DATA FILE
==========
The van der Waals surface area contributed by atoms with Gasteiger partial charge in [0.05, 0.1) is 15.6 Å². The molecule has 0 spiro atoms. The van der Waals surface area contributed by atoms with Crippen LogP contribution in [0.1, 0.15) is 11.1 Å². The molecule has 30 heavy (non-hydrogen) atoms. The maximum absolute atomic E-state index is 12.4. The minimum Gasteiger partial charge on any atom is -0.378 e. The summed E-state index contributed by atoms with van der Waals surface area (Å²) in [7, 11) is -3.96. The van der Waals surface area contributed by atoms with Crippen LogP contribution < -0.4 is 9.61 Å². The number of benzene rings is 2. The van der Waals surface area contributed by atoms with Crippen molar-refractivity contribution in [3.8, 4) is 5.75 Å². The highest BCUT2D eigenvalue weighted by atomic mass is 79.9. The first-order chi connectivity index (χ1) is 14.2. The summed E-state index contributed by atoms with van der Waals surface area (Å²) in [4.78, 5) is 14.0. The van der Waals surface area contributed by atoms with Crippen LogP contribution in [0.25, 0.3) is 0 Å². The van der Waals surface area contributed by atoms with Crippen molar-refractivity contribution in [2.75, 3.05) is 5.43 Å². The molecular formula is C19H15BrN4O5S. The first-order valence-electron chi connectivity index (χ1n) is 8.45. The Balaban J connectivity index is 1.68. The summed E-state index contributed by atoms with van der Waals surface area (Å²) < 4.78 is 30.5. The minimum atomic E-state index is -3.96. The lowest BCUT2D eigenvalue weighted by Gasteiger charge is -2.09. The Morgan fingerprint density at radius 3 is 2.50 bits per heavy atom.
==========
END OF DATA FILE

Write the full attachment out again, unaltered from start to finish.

The van der Waals surface area contributed by atoms with Gasteiger partial charge in [0.05, 0.1) is 15.6 Å². The molecule has 0 spiro atoms. The van der Waals surface area contributed by atoms with Crippen LogP contribution in [0.1, 0.15) is 11.1 Å². The molecule has 30 heavy (non-hydrogen) atoms. The maximum absolute atomic E-state index is 12.4. The minimum Gasteiger partial charge on any atom is -0.378 e. The summed E-state index contributed by atoms with van der Waals surface area (Å²) in [7, 11) is -3.96. The van der Waals surface area contributed by atoms with Crippen LogP contribution < -0.4 is 9.61 Å². The number of benzene rings is 2. The van der Waals surface area contributed by atoms with Crippen molar-refractivity contribution in [3.8, 4) is 5.75 Å². The highest BCUT2D eigenvalue weighted by atomic mass is 79.9. The first-order chi connectivity index (χ1) is 14.2. The summed E-state index contributed by atoms with van der Waals surface area (Å²) in [4.78, 5) is 14.0. The van der Waals surface area contributed by atoms with Crippen LogP contribution in [0.25, 0.3) is 0 Å². The van der Waals surface area contributed by atoms with Crippen molar-refractivity contribution in [2.75, 3.05) is 5.43 Å². The molecular formula is C19H15BrN4O5S. The first-order valence-electron chi connectivity index (χ1n) is 8.45. The Balaban J connectivity index is 1.68. The summed E-state index contributed by atoms with van der Waals surface area (Å²) < 4.78 is 30.5. The minimum atomic E-state index is -3.96. The lowest BCUT2D eigenvalue weighted by Gasteiger charge is -2.09. The Morgan fingerprint density at radius 3 is 2.50 bits per heavy atom.